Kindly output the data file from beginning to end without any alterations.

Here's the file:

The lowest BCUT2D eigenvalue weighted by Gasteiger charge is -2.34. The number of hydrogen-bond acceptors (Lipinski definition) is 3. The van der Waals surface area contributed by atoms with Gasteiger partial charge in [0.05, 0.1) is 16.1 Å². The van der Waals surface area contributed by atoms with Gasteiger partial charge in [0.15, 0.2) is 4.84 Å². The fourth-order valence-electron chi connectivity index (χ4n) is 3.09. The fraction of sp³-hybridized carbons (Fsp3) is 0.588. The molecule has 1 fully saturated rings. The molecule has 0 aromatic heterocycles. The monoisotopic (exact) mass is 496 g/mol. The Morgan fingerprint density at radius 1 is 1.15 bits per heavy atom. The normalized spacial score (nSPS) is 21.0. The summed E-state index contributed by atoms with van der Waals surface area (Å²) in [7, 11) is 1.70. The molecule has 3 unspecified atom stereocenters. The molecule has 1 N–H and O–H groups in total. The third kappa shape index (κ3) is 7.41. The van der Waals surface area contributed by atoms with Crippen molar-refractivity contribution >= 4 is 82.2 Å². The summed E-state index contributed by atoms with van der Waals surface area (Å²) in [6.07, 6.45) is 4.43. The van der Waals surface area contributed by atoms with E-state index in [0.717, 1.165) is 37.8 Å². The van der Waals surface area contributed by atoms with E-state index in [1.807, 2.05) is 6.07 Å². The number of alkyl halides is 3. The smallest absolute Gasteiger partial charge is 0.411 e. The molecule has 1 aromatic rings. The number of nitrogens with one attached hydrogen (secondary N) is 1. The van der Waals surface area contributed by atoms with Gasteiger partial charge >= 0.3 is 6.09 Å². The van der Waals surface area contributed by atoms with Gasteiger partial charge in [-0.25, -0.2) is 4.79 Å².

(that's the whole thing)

The lowest BCUT2D eigenvalue weighted by Gasteiger charge is -2.34. The number of hydrogen-bond acceptors (Lipinski definition) is 3. The van der Waals surface area contributed by atoms with Gasteiger partial charge in [0.05, 0.1) is 16.1 Å². The van der Waals surface area contributed by atoms with Gasteiger partial charge in [0.15, 0.2) is 4.84 Å². The fourth-order valence-electron chi connectivity index (χ4n) is 3.09. The fraction of sp³-hybridized carbons (Fsp3) is 0.588. The molecule has 1 fully saturated rings. The molecule has 0 aromatic heterocycles. The monoisotopic (exact) mass is 496 g/mol. The Morgan fingerprint density at radius 1 is 1.15 bits per heavy atom. The normalized spacial score (nSPS) is 21.0. The summed E-state index contributed by atoms with van der Waals surface area (Å²) in [7, 11) is 1.70. The molecule has 3 unspecified atom stereocenters. The molecule has 1 N–H and O–H groups in total. The third kappa shape index (κ3) is 7.41. The van der Waals surface area contributed by atoms with Crippen molar-refractivity contribution >= 4 is 82.2 Å². The summed E-state index contributed by atoms with van der Waals surface area (Å²) in [6.07, 6.45) is 4.43. The van der Waals surface area contributed by atoms with E-state index in [0.717, 1.165) is 37.8 Å². The van der Waals surface area contributed by atoms with E-state index in [1.807, 2.05) is 6.07 Å². The number of alkyl halides is 3. The smallest absolute Gasteiger partial charge is 0.411 e. The molecule has 1 aromatic rings. The number of nitrogens with one attached hydrogen (secondary N) is 1. The van der Waals surface area contributed by atoms with Gasteiger partial charge >= 0.3 is 6.09 Å². The van der Waals surface area contributed by atoms with Gasteiger partial charge in [-0.25, -0.2) is 4.79 Å².